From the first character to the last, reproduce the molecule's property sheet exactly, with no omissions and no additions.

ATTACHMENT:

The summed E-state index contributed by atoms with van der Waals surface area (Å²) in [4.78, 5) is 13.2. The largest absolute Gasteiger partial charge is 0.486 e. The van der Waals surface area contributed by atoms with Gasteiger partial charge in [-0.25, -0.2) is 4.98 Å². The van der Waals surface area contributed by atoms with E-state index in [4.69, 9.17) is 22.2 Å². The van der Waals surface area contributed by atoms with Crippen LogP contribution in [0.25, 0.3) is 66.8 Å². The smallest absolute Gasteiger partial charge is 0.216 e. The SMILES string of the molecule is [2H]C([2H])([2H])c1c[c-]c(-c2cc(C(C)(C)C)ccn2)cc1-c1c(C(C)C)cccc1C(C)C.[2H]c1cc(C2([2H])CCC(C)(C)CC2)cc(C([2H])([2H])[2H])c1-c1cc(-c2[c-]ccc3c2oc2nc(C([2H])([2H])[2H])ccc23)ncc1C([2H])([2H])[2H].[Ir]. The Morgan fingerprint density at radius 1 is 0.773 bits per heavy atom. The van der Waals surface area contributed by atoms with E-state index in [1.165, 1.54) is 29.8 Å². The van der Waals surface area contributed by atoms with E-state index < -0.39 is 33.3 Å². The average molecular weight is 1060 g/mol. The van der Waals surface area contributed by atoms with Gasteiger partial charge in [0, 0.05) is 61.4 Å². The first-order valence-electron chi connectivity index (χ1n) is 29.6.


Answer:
The summed E-state index contributed by atoms with van der Waals surface area (Å²) in [4.78, 5) is 13.2. The largest absolute Gasteiger partial charge is 0.486 e. The van der Waals surface area contributed by atoms with Gasteiger partial charge in [-0.25, -0.2) is 4.98 Å². The van der Waals surface area contributed by atoms with E-state index in [4.69, 9.17) is 22.2 Å². The van der Waals surface area contributed by atoms with Crippen LogP contribution in [0.25, 0.3) is 66.8 Å². The smallest absolute Gasteiger partial charge is 0.216 e. The SMILES string of the molecule is [2H]C([2H])([2H])c1c[c-]c(-c2cc(C(C)(C)C)ccn2)cc1-c1c(C(C)C)cccc1C(C)C.[2H]c1cc(C2([2H])CCC(C)(C)CC2)cc(C([2H])([2H])[2H])c1-c1cc(-c2[c-]ccc3c2oc2nc(C([2H])([2H])[2H])ccc23)ncc1C([2H])([2H])[2H].[Ir]. The Morgan fingerprint density at radius 1 is 0.773 bits per heavy atom. The van der Waals surface area contributed by atoms with E-state index in [1.165, 1.54) is 29.8 Å². The van der Waals surface area contributed by atoms with E-state index < -0.39 is 33.3 Å². The average molecular weight is 1060 g/mol. The van der Waals surface area contributed by atoms with Gasteiger partial charge in [0, 0.05) is 61.4 Å². The first-order valence-electron chi connectivity index (χ1n) is 29.6.